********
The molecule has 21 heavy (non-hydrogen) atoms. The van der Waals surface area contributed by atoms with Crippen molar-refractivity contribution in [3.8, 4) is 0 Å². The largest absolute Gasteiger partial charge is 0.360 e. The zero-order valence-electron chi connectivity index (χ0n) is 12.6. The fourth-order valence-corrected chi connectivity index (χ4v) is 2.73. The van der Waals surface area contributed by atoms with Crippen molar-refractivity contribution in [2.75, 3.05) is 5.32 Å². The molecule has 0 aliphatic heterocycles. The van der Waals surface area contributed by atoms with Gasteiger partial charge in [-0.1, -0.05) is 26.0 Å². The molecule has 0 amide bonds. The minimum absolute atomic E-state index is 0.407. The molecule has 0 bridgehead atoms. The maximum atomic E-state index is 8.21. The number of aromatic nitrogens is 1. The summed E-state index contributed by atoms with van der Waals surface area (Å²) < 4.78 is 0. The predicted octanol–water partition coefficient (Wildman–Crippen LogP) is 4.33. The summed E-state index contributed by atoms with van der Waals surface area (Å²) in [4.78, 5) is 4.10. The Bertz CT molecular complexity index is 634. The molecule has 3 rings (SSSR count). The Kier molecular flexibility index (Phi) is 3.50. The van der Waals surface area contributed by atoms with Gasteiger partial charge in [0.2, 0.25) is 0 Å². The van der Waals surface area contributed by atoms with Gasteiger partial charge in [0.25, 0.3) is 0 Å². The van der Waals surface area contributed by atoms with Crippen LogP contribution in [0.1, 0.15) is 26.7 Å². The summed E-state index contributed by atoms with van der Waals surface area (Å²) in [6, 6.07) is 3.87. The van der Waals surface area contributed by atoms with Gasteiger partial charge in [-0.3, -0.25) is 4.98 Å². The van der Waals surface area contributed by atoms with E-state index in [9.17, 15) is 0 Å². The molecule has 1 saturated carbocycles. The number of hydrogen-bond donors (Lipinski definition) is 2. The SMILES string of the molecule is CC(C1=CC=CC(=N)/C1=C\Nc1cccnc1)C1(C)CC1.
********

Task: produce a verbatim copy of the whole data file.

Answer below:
The molecule has 21 heavy (non-hydrogen) atoms. The van der Waals surface area contributed by atoms with Crippen molar-refractivity contribution in [3.8, 4) is 0 Å². The largest absolute Gasteiger partial charge is 0.360 e. The zero-order valence-electron chi connectivity index (χ0n) is 12.6. The fourth-order valence-corrected chi connectivity index (χ4v) is 2.73. The van der Waals surface area contributed by atoms with Crippen molar-refractivity contribution in [2.75, 3.05) is 5.32 Å². The molecule has 0 aliphatic heterocycles. The van der Waals surface area contributed by atoms with Gasteiger partial charge in [-0.1, -0.05) is 26.0 Å². The molecule has 0 amide bonds. The minimum absolute atomic E-state index is 0.407. The molecule has 0 bridgehead atoms. The maximum atomic E-state index is 8.21. The number of aromatic nitrogens is 1. The summed E-state index contributed by atoms with van der Waals surface area (Å²) < 4.78 is 0. The predicted octanol–water partition coefficient (Wildman–Crippen LogP) is 4.33. The summed E-state index contributed by atoms with van der Waals surface area (Å²) in [4.78, 5) is 4.10. The Bertz CT molecular complexity index is 634. The molecule has 3 rings (SSSR count). The Kier molecular flexibility index (Phi) is 3.50. The van der Waals surface area contributed by atoms with Gasteiger partial charge in [0.2, 0.25) is 0 Å². The van der Waals surface area contributed by atoms with Gasteiger partial charge in [0.25, 0.3) is 0 Å². The van der Waals surface area contributed by atoms with Crippen LogP contribution in [0.1, 0.15) is 26.7 Å². The summed E-state index contributed by atoms with van der Waals surface area (Å²) in [6, 6.07) is 3.87. The van der Waals surface area contributed by atoms with Gasteiger partial charge in [-0.3, -0.25) is 4.98 Å². The van der Waals surface area contributed by atoms with E-state index in [9.17, 15) is 0 Å². The molecule has 1 saturated carbocycles. The number of hydrogen-bond donors (Lipinski definition) is 2. The SMILES string of the molecule is CC(C1=CC=CC(=N)/C1=C\Nc1cccnc1)C1(C)CC1.